The weather stations are strategically located in Coventry, Bristol, Charlestown, Exeter, Hopkinton, and Little Compton. The town of Westerly has had its weather station for only a couple of weeks, and already it’s proved to be useful, said Amy Grzybowski, the town’s emergency management director.

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Environment
7:32 am
Wed February 11, 2015

Aquidneck Land Trust Conserves More Than 70 Acres Of Land

Chris Hunter Collective Thought Media

The Aquidneck Land Trust has acquired 72 acres of land in Portsmouth to conserve as open space. The Land Trust recently purchased the parcel for $3 million. The scenic property at St. Mary’s Church includes 25 forested acres.

Land trust executive director Chuck Allott said the property at St. Mary’s Church includes forested land that neighbors St. Mary’s Pond, one of Aquidneck Island’s drinking water supplies.  “So it's a very important drinking water, watershed protection parcel and it's also an important habitat property because of that forested land.”

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Environment
5:45 am
Wed February 11, 2015

Bald Eagle Population Resurging In Rhode Island

Heidi Piccerelli Courtesy of Audubon Society of Rhode Island

Birders are spotting bald eagles in Rhode Island in greater numbers than ever before. As Rhode Island Public Radio’s environmental reporter Ambar Espinoza reports, this is a sign the bird of prey is rebounding in much of its former geographic range, which includes New England.

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Environment
5:30 am
Wed February 11, 2015

State Climate Change Council Welcomes New Faces

The Executive Climate Change Coordinating Council, or EC4 for short, meets today for the first time this year.  New faces will join the meeting.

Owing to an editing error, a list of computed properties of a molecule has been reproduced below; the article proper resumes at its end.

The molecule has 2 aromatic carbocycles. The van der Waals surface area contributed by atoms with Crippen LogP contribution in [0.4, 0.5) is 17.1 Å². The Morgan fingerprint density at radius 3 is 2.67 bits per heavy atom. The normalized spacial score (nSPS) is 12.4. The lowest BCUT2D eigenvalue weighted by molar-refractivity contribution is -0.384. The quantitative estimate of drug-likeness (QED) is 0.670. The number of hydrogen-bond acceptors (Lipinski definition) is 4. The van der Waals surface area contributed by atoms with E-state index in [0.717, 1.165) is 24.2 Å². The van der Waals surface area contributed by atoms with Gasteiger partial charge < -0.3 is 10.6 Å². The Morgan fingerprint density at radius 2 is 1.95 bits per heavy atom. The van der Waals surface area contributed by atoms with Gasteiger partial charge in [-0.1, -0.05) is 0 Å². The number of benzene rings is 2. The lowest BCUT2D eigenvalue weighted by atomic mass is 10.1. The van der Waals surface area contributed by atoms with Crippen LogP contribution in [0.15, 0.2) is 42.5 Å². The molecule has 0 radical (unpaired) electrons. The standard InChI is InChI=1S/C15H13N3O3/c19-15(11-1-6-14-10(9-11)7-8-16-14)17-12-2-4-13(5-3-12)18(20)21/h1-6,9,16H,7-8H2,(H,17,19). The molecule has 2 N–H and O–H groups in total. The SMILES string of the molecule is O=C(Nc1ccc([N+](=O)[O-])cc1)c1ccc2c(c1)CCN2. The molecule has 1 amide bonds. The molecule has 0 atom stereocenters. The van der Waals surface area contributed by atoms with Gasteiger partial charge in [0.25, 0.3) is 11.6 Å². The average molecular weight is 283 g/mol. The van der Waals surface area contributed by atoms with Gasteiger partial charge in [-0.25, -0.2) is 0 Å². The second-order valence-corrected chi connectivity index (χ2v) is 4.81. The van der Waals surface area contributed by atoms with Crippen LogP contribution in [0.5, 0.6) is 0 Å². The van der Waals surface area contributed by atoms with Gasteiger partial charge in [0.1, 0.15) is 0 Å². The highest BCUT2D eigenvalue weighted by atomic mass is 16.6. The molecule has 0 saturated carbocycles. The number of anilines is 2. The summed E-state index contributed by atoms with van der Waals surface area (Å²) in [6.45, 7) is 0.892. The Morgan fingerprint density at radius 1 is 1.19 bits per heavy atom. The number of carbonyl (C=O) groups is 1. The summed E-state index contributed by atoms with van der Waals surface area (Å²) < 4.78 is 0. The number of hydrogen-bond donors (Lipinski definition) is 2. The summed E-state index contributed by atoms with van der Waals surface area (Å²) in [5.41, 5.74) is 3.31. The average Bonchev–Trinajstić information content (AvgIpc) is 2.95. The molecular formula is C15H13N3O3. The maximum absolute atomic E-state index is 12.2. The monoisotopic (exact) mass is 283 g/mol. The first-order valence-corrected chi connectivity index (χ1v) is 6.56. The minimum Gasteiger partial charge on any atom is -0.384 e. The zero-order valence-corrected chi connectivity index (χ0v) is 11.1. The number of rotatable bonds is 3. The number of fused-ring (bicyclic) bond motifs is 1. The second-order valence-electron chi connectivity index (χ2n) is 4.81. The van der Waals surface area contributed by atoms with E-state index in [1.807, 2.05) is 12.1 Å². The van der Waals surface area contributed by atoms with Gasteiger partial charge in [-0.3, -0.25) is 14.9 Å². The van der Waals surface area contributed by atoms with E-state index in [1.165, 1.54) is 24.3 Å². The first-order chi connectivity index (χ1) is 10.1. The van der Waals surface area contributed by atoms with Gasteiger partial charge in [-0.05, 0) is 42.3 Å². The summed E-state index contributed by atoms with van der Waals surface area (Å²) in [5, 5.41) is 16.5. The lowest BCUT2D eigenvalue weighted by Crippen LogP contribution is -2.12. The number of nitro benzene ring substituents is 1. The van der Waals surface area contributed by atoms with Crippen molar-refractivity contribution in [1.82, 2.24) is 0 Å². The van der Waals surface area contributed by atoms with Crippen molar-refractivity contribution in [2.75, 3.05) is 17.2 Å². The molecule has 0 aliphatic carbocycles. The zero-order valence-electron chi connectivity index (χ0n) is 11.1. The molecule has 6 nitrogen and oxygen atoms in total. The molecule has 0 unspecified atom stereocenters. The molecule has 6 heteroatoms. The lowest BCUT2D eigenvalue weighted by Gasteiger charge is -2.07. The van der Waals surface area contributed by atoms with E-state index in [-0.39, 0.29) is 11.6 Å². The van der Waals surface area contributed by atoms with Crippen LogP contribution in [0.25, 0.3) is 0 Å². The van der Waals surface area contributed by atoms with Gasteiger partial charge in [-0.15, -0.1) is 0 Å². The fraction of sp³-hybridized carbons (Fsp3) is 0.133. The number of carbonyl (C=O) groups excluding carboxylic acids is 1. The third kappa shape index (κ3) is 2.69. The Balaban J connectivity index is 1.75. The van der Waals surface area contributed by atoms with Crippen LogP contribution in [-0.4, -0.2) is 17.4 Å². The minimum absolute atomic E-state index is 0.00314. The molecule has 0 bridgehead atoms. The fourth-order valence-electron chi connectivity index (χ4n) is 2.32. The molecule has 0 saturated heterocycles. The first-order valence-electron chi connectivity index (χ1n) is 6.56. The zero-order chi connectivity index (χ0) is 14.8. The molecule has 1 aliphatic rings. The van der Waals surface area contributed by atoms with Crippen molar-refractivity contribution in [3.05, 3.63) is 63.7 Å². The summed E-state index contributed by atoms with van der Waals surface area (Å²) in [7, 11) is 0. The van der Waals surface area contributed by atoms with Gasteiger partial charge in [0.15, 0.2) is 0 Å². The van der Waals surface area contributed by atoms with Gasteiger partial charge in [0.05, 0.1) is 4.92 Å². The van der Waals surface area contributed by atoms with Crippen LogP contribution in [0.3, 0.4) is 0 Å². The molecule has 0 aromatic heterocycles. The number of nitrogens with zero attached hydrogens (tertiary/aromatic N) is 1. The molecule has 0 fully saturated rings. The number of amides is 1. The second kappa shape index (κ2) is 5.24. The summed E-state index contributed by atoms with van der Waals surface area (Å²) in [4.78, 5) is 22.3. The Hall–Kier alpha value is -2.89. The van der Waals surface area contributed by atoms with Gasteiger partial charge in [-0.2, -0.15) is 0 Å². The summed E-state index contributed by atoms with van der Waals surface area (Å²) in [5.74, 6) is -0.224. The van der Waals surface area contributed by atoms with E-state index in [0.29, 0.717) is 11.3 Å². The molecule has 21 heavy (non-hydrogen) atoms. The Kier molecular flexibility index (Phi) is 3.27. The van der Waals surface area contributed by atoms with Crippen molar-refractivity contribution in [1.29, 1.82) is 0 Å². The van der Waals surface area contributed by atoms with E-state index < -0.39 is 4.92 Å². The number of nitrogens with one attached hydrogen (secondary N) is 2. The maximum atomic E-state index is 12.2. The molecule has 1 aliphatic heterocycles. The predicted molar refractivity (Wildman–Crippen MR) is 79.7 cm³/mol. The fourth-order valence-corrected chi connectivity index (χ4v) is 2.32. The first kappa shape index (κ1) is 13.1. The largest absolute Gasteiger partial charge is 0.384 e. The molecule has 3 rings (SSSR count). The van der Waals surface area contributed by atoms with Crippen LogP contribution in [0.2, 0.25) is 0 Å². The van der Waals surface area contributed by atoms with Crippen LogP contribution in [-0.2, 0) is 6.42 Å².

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Environment
9:39 am
Mon February 9, 2015

Braving The Cold Weather For Season's Best Seal Watching In Rhode Island

Seals in the Narragansett Bay. Their population have shot back after years in decline.
Credit Courtesy Save The Bay

Seals from Maine and the Atlantic Provinces of Canada start migrating to Narragansett Bay in October. But February is one of the best months for seal watching in Narragansett Bay. That’s when the number of migrating seals peaks, ranging between 300-500. 

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RI News
3:56 pm
Fri February 6, 2015

Warwick To Enforce Snow Removal Ordinance With Tickets

Warwick Police intend to issue tickets today through tomorrow to businesses and homeowners who fail to remove snow from their sidewalks.

Warwick mayor Scott Avedisian said traditionally people get a grace period. But sidewalks are covered in snow and ice, posing a hazard. Avedisian said police are targeting well-traveled neighborhoods in particular.

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Weather
10:32 am
Fri February 6, 2015

RI's Arctic Freeze Expected To Last Through Weekend

Rhode Islanders will face arctic temperatures Friday.  According to the National Weather Service temperatures have been hovering in the single digits, and even hitting zero degrees in some parts of the state. Wind chills will make temperatures feel well below zero.